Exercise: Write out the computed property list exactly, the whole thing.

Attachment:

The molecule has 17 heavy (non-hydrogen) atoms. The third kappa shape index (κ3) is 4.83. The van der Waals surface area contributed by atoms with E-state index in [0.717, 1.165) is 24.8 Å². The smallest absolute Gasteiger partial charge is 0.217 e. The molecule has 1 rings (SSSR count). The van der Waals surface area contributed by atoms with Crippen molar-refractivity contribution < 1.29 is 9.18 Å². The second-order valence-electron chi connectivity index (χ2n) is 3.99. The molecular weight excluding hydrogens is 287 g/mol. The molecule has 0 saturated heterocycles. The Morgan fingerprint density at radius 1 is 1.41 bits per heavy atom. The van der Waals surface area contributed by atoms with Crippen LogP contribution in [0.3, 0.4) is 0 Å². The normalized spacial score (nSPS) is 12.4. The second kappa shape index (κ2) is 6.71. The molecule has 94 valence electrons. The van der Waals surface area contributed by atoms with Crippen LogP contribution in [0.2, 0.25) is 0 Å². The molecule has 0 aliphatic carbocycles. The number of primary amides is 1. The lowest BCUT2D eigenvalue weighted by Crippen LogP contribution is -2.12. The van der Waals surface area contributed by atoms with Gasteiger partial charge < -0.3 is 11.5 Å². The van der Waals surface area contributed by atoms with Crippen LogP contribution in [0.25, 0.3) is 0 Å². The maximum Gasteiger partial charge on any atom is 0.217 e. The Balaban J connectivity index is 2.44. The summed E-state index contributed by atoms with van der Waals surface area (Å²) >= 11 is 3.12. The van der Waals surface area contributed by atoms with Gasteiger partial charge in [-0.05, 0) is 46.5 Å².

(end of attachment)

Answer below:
The molecule has 17 heavy (non-hydrogen) atoms. The third kappa shape index (κ3) is 4.83. The van der Waals surface area contributed by atoms with E-state index in [0.717, 1.165) is 24.8 Å². The smallest absolute Gasteiger partial charge is 0.217 e. The molecule has 1 rings (SSSR count). The van der Waals surface area contributed by atoms with Crippen molar-refractivity contribution < 1.29 is 9.18 Å². The second-order valence-electron chi connectivity index (χ2n) is 3.99. The molecular weight excluding hydrogens is 287 g/mol. The molecule has 0 saturated heterocycles. The Morgan fingerprint density at radius 1 is 1.41 bits per heavy atom. The van der Waals surface area contributed by atoms with Crippen LogP contribution in [0.3, 0.4) is 0 Å². The normalized spacial score (nSPS) is 12.4. The second kappa shape index (κ2) is 6.71. The molecule has 94 valence electrons. The van der Waals surface area contributed by atoms with Crippen LogP contribution in [0.2, 0.25) is 0 Å². The molecule has 0 aliphatic carbocycles. The number of primary amides is 1. The lowest BCUT2D eigenvalue weighted by Crippen LogP contribution is -2.12. The van der Waals surface area contributed by atoms with Gasteiger partial charge < -0.3 is 11.5 Å². The van der Waals surface area contributed by atoms with Crippen LogP contribution in [0.25, 0.3) is 0 Å². The maximum Gasteiger partial charge on any atom is 0.217 e. The Balaban J connectivity index is 2.44. The summed E-state index contributed by atoms with van der Waals surface area (Å²) >= 11 is 3.12. The van der Waals surface area contributed by atoms with Gasteiger partial charge in [-0.05, 0) is 46.5 Å².